Computer-aided design/computer-aided manufacturing (CAD/CAM) systems for complete dentures have evolved, with several digital methods of fabrication becoming available.22 The advantages of complete dentures manufactured in a subtractive manner are unlimited denture teeth design, excellent retention, chairside time reduction, a 3-dimensional view of the prosthesis during design, cross-sectional dimensional analysis, and improved physical properties compared to conventionally processed ones.22,23 Conversely, additively manufactured removable prostheses are currently recommended as a trial or immediate denture due to a lack of long-term data on permanent prosthesis performance.24 While reports have been published on the evolving digital processes for complete denture fabrication,25 only a few studies have described a digital workflow for implant overdentures.26,27

This case report describes a digital workflow for maxillary and mandibular implant overdentures with a maxillary palateless design.

Case Report

A 61-year-old female patient presented with existing maxillary and mandibular complete removable dental prostheses that were inserted immediately after extractions of the remaining dentition 1 year prior. The patient had no medical comorbidities that prevented dental care but was a regular smoker (more than 10 cigarettes per day). She was generally unsatisfied with the retention and appearance of her dentures and interested in a natural, customized appearance. Clinical evaluation revealed that the immediate prostheses were unretentive but were at the appropriate occlusal vertical dimension with adequate restorative space. After a review of alternative treatment options, the patient elected to have maxillary and mandibular implant-retained overdentures.

The existing dentures were scanned using an intraoral scanner (CEREC® Primescan, Dentsply Sirona, All surfaces of the prostheses were scanned-intaglio, cameo, flange, and borders-creating a digital file of the dentures in Standard Tessellation Language (STL) file format. The file was sent to a 3D printer (D20+, Rapid Shape,, and a duplicate of the patient's existing prostheses was printed and used as a radiographic stent for the dual-scan technique with radiopaque markers (Figure 1). A cone-beam computed tomography (CBCT) scan was obtained, and data were imported into virtual implant planning software (DTX Studio, Nobel Biocare, Prosthetically driven implant planning was conducted virtually, taking into consideration anterior-posterior spread, anatomic limitations, and restorative space,28 and a pilot guide was fabricated via the 3D printer (D20+) to be used for implant placement (Figure 2 and Figure 3).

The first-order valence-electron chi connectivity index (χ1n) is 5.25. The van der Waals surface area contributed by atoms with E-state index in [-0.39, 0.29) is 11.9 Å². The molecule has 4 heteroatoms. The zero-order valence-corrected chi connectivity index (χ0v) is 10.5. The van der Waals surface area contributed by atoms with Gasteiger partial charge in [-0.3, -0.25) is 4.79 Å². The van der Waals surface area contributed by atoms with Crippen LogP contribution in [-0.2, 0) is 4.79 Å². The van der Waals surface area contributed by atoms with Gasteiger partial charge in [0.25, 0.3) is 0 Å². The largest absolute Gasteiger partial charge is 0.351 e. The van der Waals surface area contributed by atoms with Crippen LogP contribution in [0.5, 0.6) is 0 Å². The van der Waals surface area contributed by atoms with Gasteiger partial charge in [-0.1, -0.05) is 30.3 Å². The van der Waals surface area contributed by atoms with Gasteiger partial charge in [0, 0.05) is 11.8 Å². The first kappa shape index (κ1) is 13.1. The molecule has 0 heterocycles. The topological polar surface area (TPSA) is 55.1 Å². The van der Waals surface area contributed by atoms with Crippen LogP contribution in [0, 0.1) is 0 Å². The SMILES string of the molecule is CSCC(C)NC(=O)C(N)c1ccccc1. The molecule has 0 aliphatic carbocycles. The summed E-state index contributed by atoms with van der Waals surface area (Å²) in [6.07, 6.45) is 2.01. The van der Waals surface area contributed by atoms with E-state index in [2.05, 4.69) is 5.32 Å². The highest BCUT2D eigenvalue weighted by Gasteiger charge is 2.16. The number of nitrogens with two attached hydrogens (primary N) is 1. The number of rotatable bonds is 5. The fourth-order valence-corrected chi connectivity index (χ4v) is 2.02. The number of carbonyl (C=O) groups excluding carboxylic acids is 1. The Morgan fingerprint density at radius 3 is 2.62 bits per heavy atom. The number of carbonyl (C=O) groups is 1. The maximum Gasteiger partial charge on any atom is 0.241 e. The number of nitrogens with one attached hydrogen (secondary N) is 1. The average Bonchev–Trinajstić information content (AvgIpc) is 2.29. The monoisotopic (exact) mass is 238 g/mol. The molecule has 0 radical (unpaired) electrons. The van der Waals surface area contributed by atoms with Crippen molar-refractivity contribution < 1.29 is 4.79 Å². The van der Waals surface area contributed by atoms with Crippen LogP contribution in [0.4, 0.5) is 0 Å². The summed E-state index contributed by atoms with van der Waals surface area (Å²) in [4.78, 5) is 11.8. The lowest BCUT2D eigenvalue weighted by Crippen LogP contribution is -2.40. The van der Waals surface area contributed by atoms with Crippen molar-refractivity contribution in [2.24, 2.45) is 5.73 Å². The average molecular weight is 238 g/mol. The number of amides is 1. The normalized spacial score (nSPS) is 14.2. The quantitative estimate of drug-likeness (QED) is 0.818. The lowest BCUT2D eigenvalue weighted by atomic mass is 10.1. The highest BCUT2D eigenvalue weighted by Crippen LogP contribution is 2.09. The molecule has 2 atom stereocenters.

Four maxillary implants (NobelReplace Conical Connection NP, 3.5 mm x 10 mm, Nobel Biocare) and two mandibular implants (NobelReplace Conical Connection RP, 4.3 mm x 10 mm) were placed based on guidance provided by a pilot surgical guide (Figure 4 and Figure 5). A 4-month healing period was allowed for conventional healing, osseointegration was confirmed clinically during the second stage of treatment, and healing abutments were connected (Figure 6).

The replicated existing dentures were used as custom trays, border molding was performed using heavy-body polyvinyl siloxane (PVS) (Aquasil® Ultra, Dentsply Sirona), and final wash implant-level open-tray impressions were made with light-body PVS impression material (Aquasil Ultra). The replicated dentures were reinserted, the occlusal vertical dimension was evaluated, and centric relationship and protrusive records were made using PVS bite registration material (Blu-Mousse®, Parkell, Implant analogs were connected, and master casts were poured into type IV dental stone (high strength, low expansion). Afterward, the master casts were mounted on a semi-adjustable articulator, and protrusive records were used to program the condylar inclinations (Figure 7 and Figure 8).